The subType refers to a sub-category that the type belongs to. For example, a ‘Business’ could have a subtype of ‘Finance’. As with the type, the subType is defined by a number between 0-255.

Register Entity Transaction using core-tx-tester

After running node index.js which will load the core-tx-tester with your configuration. Each entity transaction must have the following prefix:

11 1

We can then add a type to the transaction, in this example we will register a business by adding a 0:

11 1 0

We will then add a subtype of 1 to this business registration:

11 1 0 1

We then need to provide an action, and we will register this entity:

11 1 0 1 register

We then need to provide a name to this registration which we’ll call businessname

11 1 0 1 register businiessname

Lastly, we can add an IPFS hash to our registration:

11 1 0 1 register businiessname QmXrvSZaDr8vjLUB9b7xz26S3kpk3S3bSc8SUyZmNPvmVo

Using the above command in core-tx-tester, we have registered a business called businessname with a subtype of 0.

Examples

11 1 0 3 register name QmXrvSZaDr8vjLUB9b7xz26S3kpk3S3bSc8SUyZmNPvmVo
Registers a ‘Business’ titled ‘name’ with a subtype of 3
11 1 1 2 register name1 QmXrvSZaDr8vjLUB9b7xz26S3kpk3S3bSc8SUyZmNPvmVo
Registers a ‘Product’ titled ‘name1’ with a subtype of 2
11 1 2 1 register name2 QmXrvSZaDr8vjLUB9b7xz26S3kpk3S3bSc8SUyZmNPvmVo
Registers a ‘Plugin’ titled ‘name2’ with a subtype of 1
11 1 3 0 register name3 QmXrvSZaDr8vjLUB9b7xz26S3kpk3S3bSc8SUyZmNPvmVo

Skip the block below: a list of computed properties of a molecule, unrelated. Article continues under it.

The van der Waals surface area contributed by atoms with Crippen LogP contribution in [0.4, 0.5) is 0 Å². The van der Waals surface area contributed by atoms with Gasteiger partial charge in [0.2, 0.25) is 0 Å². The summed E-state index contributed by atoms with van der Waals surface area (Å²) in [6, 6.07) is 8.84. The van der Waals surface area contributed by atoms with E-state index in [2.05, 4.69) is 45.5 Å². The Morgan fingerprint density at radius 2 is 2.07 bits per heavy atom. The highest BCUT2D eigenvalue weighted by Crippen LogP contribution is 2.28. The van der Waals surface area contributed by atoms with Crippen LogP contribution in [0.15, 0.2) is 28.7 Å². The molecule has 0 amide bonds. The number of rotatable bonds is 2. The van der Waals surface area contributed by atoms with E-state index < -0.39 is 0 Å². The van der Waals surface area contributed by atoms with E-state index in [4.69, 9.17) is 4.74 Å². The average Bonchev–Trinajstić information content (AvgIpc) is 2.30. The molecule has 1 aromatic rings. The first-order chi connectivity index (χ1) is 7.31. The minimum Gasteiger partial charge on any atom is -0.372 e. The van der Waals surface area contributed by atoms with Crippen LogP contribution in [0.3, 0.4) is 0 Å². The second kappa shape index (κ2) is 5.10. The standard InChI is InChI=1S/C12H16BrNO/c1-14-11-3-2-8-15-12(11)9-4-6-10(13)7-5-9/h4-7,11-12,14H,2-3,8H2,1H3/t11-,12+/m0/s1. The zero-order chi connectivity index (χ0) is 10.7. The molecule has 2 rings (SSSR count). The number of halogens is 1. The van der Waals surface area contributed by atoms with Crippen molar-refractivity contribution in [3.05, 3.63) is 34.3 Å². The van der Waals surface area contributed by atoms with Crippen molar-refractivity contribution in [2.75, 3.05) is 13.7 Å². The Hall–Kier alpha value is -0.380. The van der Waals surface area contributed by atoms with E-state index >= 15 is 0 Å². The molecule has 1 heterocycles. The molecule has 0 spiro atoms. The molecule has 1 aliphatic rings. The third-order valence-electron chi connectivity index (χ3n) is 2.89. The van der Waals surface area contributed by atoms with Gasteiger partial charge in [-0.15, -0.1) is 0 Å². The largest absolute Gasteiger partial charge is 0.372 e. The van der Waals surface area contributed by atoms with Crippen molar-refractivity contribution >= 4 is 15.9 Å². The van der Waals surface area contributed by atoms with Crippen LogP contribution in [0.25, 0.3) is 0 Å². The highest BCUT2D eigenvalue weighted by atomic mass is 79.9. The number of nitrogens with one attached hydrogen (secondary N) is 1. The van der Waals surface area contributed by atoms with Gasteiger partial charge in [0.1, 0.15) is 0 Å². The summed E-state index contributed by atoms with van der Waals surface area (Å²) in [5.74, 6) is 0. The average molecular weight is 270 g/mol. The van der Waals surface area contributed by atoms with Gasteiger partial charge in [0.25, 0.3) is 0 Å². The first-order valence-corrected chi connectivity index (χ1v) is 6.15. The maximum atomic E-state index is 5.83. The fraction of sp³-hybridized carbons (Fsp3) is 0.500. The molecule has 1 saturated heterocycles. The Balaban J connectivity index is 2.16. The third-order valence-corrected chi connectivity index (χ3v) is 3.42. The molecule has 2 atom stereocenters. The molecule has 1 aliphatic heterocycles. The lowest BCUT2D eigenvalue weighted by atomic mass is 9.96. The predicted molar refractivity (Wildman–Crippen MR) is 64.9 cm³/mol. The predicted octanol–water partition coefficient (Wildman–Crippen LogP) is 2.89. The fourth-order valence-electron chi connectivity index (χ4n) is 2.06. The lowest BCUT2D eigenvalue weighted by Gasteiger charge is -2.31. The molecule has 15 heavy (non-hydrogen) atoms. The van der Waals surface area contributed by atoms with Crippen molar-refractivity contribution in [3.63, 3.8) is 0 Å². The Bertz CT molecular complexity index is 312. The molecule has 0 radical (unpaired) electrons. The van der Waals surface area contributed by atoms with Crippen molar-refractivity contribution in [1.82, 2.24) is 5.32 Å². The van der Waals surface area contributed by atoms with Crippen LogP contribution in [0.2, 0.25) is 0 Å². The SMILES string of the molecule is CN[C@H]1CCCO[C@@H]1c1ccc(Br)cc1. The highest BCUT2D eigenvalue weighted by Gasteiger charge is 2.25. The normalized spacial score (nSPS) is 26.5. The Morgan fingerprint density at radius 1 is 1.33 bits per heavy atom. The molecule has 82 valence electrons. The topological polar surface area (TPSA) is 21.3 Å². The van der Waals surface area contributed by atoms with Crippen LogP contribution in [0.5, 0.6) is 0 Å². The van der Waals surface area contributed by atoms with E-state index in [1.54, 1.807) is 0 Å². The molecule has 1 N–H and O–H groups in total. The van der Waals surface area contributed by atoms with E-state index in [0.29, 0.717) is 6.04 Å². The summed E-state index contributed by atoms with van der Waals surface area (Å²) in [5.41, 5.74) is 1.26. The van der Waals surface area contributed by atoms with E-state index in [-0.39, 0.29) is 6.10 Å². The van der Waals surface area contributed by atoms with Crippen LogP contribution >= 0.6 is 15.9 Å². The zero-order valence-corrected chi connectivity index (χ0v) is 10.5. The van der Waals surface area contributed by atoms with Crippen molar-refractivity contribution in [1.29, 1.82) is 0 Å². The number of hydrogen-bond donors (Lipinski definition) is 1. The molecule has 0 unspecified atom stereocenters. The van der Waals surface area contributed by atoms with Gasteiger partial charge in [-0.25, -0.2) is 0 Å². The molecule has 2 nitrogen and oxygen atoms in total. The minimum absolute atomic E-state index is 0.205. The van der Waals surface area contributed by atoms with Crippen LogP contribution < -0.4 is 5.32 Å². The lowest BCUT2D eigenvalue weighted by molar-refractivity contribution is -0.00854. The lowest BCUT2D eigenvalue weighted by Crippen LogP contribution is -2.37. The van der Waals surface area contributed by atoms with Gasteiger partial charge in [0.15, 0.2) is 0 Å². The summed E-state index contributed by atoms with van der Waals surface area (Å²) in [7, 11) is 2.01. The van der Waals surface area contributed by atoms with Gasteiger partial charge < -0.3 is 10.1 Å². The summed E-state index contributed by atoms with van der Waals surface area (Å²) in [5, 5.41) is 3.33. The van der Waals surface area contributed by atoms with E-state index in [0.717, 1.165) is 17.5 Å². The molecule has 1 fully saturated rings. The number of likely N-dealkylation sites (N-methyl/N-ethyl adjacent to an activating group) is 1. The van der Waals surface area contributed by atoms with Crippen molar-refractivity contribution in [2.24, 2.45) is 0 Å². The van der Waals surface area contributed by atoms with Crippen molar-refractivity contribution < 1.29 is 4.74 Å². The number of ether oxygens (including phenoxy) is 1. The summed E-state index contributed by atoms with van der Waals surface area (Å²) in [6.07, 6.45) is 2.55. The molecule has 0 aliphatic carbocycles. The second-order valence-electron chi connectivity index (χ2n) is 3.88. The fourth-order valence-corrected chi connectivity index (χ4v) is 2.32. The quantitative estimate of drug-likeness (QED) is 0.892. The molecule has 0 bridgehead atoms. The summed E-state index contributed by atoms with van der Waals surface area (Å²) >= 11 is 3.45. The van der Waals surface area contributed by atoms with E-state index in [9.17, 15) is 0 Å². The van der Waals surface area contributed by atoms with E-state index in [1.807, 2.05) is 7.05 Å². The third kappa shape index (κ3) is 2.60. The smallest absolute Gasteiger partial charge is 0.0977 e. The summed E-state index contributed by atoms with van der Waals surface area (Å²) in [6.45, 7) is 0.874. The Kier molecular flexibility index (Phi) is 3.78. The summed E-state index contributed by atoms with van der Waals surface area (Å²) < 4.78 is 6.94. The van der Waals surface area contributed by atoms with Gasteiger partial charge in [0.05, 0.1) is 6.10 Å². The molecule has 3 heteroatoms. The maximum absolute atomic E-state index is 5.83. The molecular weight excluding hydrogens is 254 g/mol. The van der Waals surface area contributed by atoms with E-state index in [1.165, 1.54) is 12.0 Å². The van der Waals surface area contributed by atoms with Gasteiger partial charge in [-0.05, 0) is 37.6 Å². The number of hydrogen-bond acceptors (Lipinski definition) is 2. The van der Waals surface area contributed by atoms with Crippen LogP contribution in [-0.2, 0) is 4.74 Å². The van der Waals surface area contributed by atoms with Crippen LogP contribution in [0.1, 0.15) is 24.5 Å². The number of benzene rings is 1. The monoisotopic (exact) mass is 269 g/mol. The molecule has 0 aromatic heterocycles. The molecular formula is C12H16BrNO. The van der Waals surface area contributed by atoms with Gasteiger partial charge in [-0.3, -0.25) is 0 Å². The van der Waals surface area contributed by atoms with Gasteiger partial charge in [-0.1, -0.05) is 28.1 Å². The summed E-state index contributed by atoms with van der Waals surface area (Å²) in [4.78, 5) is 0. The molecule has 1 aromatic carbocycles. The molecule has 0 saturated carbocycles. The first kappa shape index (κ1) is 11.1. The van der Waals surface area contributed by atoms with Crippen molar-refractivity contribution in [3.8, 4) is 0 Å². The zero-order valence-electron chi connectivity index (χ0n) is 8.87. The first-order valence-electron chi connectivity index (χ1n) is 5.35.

Registers a ‘Module’ titled ‘name3’ with a subtype of 0

You can only register a delegate entity if the wallet you are using has already registered as a delegate on the network. Ensure that the name of your entity delegate matches the name of your registered delegate, otherwise the transaction will fail.

Update Entity Transaction using core-tx-tester

You can send an update transaction for any registered entity by replacing the name with the registrationID of your initial transaction.

Using the businessname example from above, we could update the entity with the following command:

11 1 0 1 update registrationID QmXrvSZaDr8vjLUB9b7xz26S3kpk3S3bSc8SUyZmNPvmVo

Resign Entity Transaction using core-tx-tester

You can resign any registered entity by using the registration ID as with the update transaction. An IPFS hash is not required to resign an entity.

Using the businessname example from above, we could resign the entity with the following command:

11 1 0 1 resign registrationID

Entity Transaction Testing

Register, update and resign various entities and ensure that the data and balances are correctly displayed via API or the Explorer.

Registered entity names need to be unique by type. If a business called businessname is already registered, any attempt to register another business titled businessname should fail.

Advanced Users

Advanced Users can follow the documentation provided here on each transaction type to attempt send malformed data using tools outside of the Desktop Wallet and core-tx-tester.